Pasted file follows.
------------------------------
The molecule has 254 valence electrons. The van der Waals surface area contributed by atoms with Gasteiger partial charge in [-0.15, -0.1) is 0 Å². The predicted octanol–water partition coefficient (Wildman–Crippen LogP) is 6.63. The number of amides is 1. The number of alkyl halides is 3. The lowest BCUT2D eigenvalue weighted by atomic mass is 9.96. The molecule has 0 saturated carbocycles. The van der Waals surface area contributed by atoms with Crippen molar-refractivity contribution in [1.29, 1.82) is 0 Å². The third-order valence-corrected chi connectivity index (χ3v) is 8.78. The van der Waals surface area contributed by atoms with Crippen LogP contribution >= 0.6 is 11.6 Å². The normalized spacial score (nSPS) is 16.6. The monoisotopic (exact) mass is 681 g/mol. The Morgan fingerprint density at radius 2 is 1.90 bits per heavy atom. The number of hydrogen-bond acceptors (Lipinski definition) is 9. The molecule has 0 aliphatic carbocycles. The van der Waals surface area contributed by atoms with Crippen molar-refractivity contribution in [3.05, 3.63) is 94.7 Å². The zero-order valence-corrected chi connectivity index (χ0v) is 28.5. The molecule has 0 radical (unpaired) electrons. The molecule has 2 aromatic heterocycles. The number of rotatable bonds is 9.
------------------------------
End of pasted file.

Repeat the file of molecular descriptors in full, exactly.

The molecule has 254 valence electrons. The van der Waals surface area contributed by atoms with Gasteiger partial charge in [-0.15, -0.1) is 0 Å². The predicted octanol–water partition coefficient (Wildman–Crippen LogP) is 6.63. The number of amides is 1. The number of alkyl halides is 3. The lowest BCUT2D eigenvalue weighted by atomic mass is 9.96. The molecule has 0 saturated carbocycles. The van der Waals surface area contributed by atoms with Crippen molar-refractivity contribution in [1.29, 1.82) is 0 Å². The third-order valence-corrected chi connectivity index (χ3v) is 8.78. The van der Waals surface area contributed by atoms with Crippen LogP contribution >= 0.6 is 11.6 Å². The normalized spacial score (nSPS) is 16.6. The monoisotopic (exact) mass is 681 g/mol. The Morgan fingerprint density at radius 2 is 1.90 bits per heavy atom. The number of hydrogen-bond acceptors (Lipinski definition) is 9. The molecule has 0 aliphatic carbocycles. The van der Waals surface area contributed by atoms with Crippen molar-refractivity contribution in [3.05, 3.63) is 94.7 Å². The zero-order valence-corrected chi connectivity index (χ0v) is 28.5. The molecule has 0 radical (unpaired) electrons. The molecule has 2 aromatic heterocycles. The number of rotatable bonds is 9.